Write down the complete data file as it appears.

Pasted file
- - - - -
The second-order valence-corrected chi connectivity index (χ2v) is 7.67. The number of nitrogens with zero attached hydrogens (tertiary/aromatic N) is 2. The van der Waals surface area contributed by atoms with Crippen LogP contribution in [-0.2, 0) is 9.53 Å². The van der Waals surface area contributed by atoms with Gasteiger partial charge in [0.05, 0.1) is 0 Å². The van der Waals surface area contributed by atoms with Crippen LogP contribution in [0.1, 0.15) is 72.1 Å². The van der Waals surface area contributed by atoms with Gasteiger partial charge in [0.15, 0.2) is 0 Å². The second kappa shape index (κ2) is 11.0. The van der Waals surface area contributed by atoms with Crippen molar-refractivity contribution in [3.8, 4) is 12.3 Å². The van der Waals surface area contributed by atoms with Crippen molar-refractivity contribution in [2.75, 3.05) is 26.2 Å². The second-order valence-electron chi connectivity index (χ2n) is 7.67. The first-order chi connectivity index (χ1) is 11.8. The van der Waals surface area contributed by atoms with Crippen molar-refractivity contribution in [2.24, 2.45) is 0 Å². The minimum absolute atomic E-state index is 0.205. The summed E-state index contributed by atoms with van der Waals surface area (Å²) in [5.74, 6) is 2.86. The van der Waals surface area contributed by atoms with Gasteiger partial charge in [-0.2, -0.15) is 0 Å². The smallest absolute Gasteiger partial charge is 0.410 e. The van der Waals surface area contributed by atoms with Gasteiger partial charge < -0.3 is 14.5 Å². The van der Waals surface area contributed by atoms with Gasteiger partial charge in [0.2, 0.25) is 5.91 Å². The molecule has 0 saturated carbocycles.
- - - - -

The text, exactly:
The second-order valence-corrected chi connectivity index (χ2v) is 7.67. The number of nitrogens with zero attached hydrogens (tertiary/aromatic N) is 2. The van der Waals surface area contributed by atoms with Crippen LogP contribution in [-0.2, 0) is 9.53 Å². The van der Waals surface area contributed by atoms with Gasteiger partial charge in [0.05, 0.1) is 0 Å². The van der Waals surface area contributed by atoms with Crippen LogP contribution in [0.1, 0.15) is 72.1 Å². The van der Waals surface area contributed by atoms with Gasteiger partial charge in [0.15, 0.2) is 0 Å². The second kappa shape index (κ2) is 11.0. The van der Waals surface area contributed by atoms with Crippen molar-refractivity contribution in [3.8, 4) is 12.3 Å². The van der Waals surface area contributed by atoms with Crippen molar-refractivity contribution in [2.75, 3.05) is 26.2 Å². The second-order valence-electron chi connectivity index (χ2n) is 7.67. The first-order chi connectivity index (χ1) is 11.8. The van der Waals surface area contributed by atoms with Crippen molar-refractivity contribution in [2.24, 2.45) is 0 Å². The minimum absolute atomic E-state index is 0.205. The summed E-state index contributed by atoms with van der Waals surface area (Å²) in [5.74, 6) is 2.86. The van der Waals surface area contributed by atoms with Gasteiger partial charge in [-0.2, -0.15) is 0 Å². The smallest absolute Gasteiger partial charge is 0.410 e. The van der Waals surface area contributed by atoms with Gasteiger partial charge < -0.3 is 14.5 Å². The van der Waals surface area contributed by atoms with Gasteiger partial charge in [0.2, 0.25) is 5.91 Å². The molecule has 0 saturated carbocycles.